The event started with what was announced as "the wine trade's first ever question time". It was a bit like Question Time I suppose, with a panel of German Wine experts fielding questions from the audience on their specialist subject. Whether or not it was the first event of its kind I don't know - I doubt it - but it was a good format that bravely tackled the problems that blight German wines. A few stats that were announced during the Q&A succinctly highlight what these problems are:
- The average retail price for a bottle of wine in the UK is £4.47
- The average retail price for a German bottle in the UK is £3.58
- 60% of German wines in the UK retail market sell for less than £3
- 80% of German wines in the UK retail market sell for less than £4
- A mere 10% of German wines in UK retail market sell for more than £5, but this figure is increasing.
Not pleasant reading that. When you look at a previous post I wrote on the problems of sub £7 wine you realise the extent of the problem. At £4.47 the average UK bottle price is clearly lower than quality minded people in the wine trade would like, but the German average of nearly a pound less at £3.58 is a truly frightening figure. There can be almost no money for wine in these bottles at all.
Now you could argue that if German wine is the lowest common denominator and supplies cheap Hock to those who don't appreciate proper wine, you know, French stuff, then what's the problem? Well you could possibly argue that if it weren't for one key point that pulls all of these stats into perspective: German Riesling is one of the greatest wines in the world. No question. This is the paradox. The variety ripens very slowly (especially in the very marginal German climate) and is harvested at various stages of ripeness, producing a range of styles from bone dry and very serious food wines, through fabulous off-dry and wonderfully refreshing low alcohol wines (8% to 10%), onto sweet wines that are arguably the greatest stickies in the world. Regardless of the style, all of the wines are characterised by Riesling's very high natural acidity, which balances any residual sugar and leaves the wines very refreshing. The variety also has a naturally rich and complex character, which is at once recognisable but is also excellent at transmitting a sense of place. On top of this it has an excellent ability to age; high quality Rieslings at around 10 years of age are truly magnificent wines.
So if German wines are so good, why are they so hard to sell at higher price points and why have they got such an image problem?
What was interesting at the Q&A was that they tried to tackle this question head on instead of ignoring the problem. Various ideas were touched upon, not least that all the very technical information on the front should be put onto a back label, leaving the front labels clearer and more to the point. Furthermore, the Gothic script should go! It was also mooted that the classic flute-shaped bottle could go, but I personally think this would be a shame. These are all good points; understanding the arcane world of the German wine label is an article I have coming up soon, but most people just don't need to know half of the facts presented, which must surely put them off. The labels are simultaneously quite daunting and also horribly old-fashioned. At first glance the consumer really just needs to know a) that it's German Riesling and b) how dry or sweet it is. Those wanting further info can then find all the legal and technical stuff on the back.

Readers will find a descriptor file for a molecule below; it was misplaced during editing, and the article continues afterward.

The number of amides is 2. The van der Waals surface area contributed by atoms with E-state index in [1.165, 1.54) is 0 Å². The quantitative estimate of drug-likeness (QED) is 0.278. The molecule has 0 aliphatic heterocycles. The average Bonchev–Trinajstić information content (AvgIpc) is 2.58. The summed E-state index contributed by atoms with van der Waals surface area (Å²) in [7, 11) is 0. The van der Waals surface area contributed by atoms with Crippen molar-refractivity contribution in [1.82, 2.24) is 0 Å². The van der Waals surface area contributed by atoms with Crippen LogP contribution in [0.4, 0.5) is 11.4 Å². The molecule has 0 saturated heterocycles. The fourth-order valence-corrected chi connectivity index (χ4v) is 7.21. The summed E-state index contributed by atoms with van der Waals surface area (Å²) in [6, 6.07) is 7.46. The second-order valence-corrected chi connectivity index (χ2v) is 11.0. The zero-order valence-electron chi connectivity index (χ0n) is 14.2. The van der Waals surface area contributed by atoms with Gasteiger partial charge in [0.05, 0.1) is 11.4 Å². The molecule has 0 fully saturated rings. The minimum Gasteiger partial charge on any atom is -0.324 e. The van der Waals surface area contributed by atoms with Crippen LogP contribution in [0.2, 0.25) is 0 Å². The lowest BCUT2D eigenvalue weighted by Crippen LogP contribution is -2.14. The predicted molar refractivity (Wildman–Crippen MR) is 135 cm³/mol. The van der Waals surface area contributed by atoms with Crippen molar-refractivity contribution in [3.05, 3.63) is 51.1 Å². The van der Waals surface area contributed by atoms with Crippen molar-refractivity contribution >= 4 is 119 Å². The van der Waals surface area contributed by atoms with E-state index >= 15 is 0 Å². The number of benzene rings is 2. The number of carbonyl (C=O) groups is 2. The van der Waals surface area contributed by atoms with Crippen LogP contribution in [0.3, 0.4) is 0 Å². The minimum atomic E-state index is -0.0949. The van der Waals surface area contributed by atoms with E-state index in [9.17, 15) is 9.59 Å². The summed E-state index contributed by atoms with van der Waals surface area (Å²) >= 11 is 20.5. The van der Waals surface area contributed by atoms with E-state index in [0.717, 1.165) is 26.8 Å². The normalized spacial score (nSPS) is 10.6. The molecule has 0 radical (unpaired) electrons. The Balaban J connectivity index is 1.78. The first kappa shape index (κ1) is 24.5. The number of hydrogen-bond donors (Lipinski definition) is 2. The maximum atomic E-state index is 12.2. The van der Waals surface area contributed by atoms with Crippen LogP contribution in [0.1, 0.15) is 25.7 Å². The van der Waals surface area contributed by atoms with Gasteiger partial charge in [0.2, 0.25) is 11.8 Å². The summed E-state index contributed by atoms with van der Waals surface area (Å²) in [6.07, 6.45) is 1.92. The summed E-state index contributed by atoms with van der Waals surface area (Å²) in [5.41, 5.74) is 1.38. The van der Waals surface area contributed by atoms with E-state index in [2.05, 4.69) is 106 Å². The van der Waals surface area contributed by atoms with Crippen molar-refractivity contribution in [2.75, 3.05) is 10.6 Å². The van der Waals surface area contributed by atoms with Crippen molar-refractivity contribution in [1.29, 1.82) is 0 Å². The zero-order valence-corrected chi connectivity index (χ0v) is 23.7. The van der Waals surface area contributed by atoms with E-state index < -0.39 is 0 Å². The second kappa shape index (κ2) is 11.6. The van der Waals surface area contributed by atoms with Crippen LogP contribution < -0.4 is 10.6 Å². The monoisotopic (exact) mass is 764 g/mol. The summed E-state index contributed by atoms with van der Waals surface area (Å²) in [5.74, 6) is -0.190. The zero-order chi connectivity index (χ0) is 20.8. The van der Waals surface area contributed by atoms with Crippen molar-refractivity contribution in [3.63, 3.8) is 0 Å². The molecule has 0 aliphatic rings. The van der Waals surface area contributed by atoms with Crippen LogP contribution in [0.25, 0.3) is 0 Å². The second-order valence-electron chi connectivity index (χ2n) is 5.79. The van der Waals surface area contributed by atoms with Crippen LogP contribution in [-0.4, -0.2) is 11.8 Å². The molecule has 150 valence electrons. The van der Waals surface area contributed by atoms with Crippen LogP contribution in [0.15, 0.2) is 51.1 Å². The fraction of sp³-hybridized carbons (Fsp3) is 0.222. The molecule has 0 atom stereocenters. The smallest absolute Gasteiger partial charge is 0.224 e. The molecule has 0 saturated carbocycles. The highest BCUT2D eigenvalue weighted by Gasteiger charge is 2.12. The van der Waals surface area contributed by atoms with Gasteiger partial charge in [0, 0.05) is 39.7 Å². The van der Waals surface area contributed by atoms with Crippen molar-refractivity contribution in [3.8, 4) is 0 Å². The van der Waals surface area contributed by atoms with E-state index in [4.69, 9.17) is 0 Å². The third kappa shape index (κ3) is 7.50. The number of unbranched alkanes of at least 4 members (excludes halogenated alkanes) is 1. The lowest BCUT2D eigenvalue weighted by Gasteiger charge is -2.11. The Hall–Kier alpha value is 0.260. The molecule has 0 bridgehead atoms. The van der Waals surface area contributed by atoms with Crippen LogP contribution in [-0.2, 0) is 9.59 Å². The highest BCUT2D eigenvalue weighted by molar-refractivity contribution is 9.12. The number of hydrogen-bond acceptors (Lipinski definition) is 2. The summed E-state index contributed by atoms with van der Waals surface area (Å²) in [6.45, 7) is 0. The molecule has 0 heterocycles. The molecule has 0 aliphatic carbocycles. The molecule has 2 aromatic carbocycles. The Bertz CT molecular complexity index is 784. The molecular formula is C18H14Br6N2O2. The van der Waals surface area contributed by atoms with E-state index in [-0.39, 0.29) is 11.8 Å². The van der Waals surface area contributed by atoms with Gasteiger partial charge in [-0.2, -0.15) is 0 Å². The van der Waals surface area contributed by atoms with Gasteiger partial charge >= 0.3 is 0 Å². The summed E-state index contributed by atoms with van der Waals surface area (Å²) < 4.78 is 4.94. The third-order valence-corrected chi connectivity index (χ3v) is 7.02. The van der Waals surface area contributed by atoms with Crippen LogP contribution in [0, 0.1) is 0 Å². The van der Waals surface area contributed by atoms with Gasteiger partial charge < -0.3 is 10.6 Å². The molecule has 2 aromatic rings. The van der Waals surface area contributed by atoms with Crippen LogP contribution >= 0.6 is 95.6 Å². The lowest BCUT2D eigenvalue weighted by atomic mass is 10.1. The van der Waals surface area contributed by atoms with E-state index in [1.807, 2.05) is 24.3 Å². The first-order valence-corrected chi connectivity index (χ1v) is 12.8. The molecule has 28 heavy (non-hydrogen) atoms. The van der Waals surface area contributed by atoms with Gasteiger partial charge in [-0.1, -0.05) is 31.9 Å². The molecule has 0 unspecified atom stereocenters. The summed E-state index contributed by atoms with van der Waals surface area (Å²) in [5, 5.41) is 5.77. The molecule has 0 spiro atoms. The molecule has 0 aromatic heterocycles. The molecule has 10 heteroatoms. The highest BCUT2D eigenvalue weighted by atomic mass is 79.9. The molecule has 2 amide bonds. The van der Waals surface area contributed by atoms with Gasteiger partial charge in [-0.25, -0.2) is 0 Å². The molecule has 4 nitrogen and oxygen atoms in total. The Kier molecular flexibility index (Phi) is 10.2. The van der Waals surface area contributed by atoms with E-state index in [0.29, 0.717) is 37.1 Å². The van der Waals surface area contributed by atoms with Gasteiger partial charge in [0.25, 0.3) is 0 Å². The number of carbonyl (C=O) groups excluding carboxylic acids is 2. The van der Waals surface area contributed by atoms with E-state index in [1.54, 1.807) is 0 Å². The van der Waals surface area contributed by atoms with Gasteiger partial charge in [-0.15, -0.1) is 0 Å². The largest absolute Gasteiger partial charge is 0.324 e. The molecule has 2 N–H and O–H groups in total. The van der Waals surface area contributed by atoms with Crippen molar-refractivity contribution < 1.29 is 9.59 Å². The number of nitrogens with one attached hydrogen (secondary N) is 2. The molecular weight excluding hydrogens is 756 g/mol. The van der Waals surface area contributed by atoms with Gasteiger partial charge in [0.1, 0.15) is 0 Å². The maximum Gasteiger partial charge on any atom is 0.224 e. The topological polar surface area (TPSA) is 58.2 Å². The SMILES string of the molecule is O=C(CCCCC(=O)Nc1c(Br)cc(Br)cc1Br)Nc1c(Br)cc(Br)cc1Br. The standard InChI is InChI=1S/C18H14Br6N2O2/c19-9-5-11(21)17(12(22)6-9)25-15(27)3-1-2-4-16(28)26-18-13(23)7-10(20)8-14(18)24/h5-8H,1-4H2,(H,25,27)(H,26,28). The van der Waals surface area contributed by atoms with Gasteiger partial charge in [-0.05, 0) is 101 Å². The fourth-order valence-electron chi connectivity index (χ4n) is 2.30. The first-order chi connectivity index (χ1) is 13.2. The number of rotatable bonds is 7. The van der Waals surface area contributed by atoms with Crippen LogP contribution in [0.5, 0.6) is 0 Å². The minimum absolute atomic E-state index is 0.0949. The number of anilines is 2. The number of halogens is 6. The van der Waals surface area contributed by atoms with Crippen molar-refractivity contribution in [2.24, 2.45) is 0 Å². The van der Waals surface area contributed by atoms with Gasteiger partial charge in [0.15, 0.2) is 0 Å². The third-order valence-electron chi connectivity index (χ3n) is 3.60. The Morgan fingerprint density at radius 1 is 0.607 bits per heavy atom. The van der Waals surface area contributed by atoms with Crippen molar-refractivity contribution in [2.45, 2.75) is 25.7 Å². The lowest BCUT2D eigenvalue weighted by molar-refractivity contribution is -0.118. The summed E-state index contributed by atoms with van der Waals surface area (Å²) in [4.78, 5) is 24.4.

These problems aren't going to go away overnight, but it's encouraging to see the German wine industry is at least looking to deal with some of the issues that are preventing the wines getting the recognition they deserve. The Q&A also looked at some of the positive images Germany has that could be used to its advantage; its high quality engineering (which could imply well-made and reliable wines) along with its good green credentials. If they could address all these problems, giving a modern, smart label combined with a marketing campaign based on German quality and environmental friendliness, then just maybe it could start to turn around its image.
The tasting that followed the Q&A showed exactly the sort of wines that should be getting into the UK market but are struggling to do so. There were some really excellent wines were on show, mainly from producers who were "seeking UK distribution". I hope they manage to get it, for their sake and mine, as it's criminal that there aren't more of these high quality German wines on the shelves.
In the meantime, here are a couple of tips for selecting good German Rieslings and interpreting the labels:
- Remember to look for Riesling on the label! There are other really interesting varieties from Germany but Riesling is King. the cheaper wines are usually blends of lesser varieties.
- Price is a reasonable marker - look for wines between £6 or £7 at the bottom end and go as high as you dare.
- Wines marked either Kabinett, Spätlese or Auslese and NOT marked trocken are generally medium-dry light alcohol wines (look for the abv, typically between 8% and 10%) in increasing order of grape ripeness and richness (from Kabinett through Spätlese to Auslese). A nice £8 Kabinett wine at 8.5% alcohol will be medium-dry and wonderfully refreshing - a great aperitif.
- Wines marked trocken are dry and much more austere. These are food wines, often of a very high quality, but are quite severe if you're not used to them. Try one with a fish or chicken supper, but don't have them on their own.
So I urge you to support German wines and pick up a couple of bottles of Riesling following the above pointers. Supermarkets are an OK source (Sainsburys and Waitrose both supply wines by the excellent producer Dr. Loosen) and most independents should have a couple of interesting bottles worth a try.